If you were born in the United States in 1930, your life expectancy was 59.7 years. If you were born in the United States in 2010, your life expectancy was 78.7 years. In 80 years, average life expectancy grew by 19 years.
Society is still trying to sort out this massive shift when it comes to working and retiring – especially when many people might be facing a 30-year retirement.
Of course, there is the hard and fast math. If you are living to age 90 instead of 75, then you will certainly have more lifetime expenses.
However, contrary to popular belief, this is actually a financial benefit for some people as the extra 15 years will just make them richer. The reason is that if their assets (including real estate) grow at 5% a year, and they have a net worth of $2-million, then on average their assets are growing $100,000 each year.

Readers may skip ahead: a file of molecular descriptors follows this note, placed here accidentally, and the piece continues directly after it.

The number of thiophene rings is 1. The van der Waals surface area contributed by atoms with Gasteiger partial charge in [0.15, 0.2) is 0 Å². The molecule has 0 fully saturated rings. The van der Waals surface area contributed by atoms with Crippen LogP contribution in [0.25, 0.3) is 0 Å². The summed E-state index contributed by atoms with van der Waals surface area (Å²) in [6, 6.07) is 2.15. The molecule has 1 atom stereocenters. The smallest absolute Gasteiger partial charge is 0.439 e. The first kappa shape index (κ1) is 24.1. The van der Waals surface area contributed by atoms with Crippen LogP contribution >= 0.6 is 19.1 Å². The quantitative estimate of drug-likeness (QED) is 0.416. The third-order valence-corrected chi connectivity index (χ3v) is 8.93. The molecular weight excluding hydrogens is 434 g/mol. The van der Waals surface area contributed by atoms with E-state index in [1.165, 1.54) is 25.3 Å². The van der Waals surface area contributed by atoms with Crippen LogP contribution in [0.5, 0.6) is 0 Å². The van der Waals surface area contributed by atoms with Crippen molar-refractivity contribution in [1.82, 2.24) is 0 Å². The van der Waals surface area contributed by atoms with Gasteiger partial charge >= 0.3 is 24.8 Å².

Factor in any government pension or other pensions, and it means that even on an after-tax basis, they need to be spending a lot every year just to keep their net worth even. Given that on average people spend less annually in their final 15 years than they did in the 50 years prior, many older seniors are in fact getting richer every year.
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Reproduced from the National Post newspaper article 28th January 2014.